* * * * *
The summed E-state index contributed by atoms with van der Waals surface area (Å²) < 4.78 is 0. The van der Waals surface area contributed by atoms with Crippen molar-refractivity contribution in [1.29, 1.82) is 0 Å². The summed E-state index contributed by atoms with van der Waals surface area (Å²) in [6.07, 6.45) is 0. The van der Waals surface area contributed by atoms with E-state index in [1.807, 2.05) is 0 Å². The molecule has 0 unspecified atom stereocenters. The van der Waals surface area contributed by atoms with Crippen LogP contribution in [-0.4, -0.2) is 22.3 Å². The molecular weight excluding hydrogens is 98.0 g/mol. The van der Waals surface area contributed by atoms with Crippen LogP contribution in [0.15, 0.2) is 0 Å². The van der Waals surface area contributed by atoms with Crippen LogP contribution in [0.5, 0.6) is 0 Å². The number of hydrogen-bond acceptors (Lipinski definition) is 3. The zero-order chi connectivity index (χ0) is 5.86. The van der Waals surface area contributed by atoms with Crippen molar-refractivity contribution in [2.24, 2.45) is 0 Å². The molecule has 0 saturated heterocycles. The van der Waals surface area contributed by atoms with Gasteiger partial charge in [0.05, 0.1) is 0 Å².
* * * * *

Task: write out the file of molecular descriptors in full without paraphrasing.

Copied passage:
The summed E-state index contributed by atoms with van der Waals surface area (Å²) < 4.78 is 0. The van der Waals surface area contributed by atoms with Crippen molar-refractivity contribution in [1.29, 1.82) is 0 Å². The summed E-state index contributed by atoms with van der Waals surface area (Å²) in [6.07, 6.45) is 0. The van der Waals surface area contributed by atoms with E-state index in [1.807, 2.05) is 0 Å². The molecule has 0 unspecified atom stereocenters. The van der Waals surface area contributed by atoms with Crippen LogP contribution in [-0.4, -0.2) is 22.3 Å². The molecular weight excluding hydrogens is 98.0 g/mol. The van der Waals surface area contributed by atoms with Crippen LogP contribution in [0.15, 0.2) is 0 Å². The van der Waals surface area contributed by atoms with Crippen LogP contribution in [0.5, 0.6) is 0 Å². The number of hydrogen-bond acceptors (Lipinski definition) is 3. The zero-order chi connectivity index (χ0) is 5.86. The van der Waals surface area contributed by atoms with Crippen molar-refractivity contribution in [2.24, 2.45) is 0 Å². The molecule has 0 saturated heterocycles. The van der Waals surface area contributed by atoms with Gasteiger partial charge in [0.05, 0.1) is 0 Å².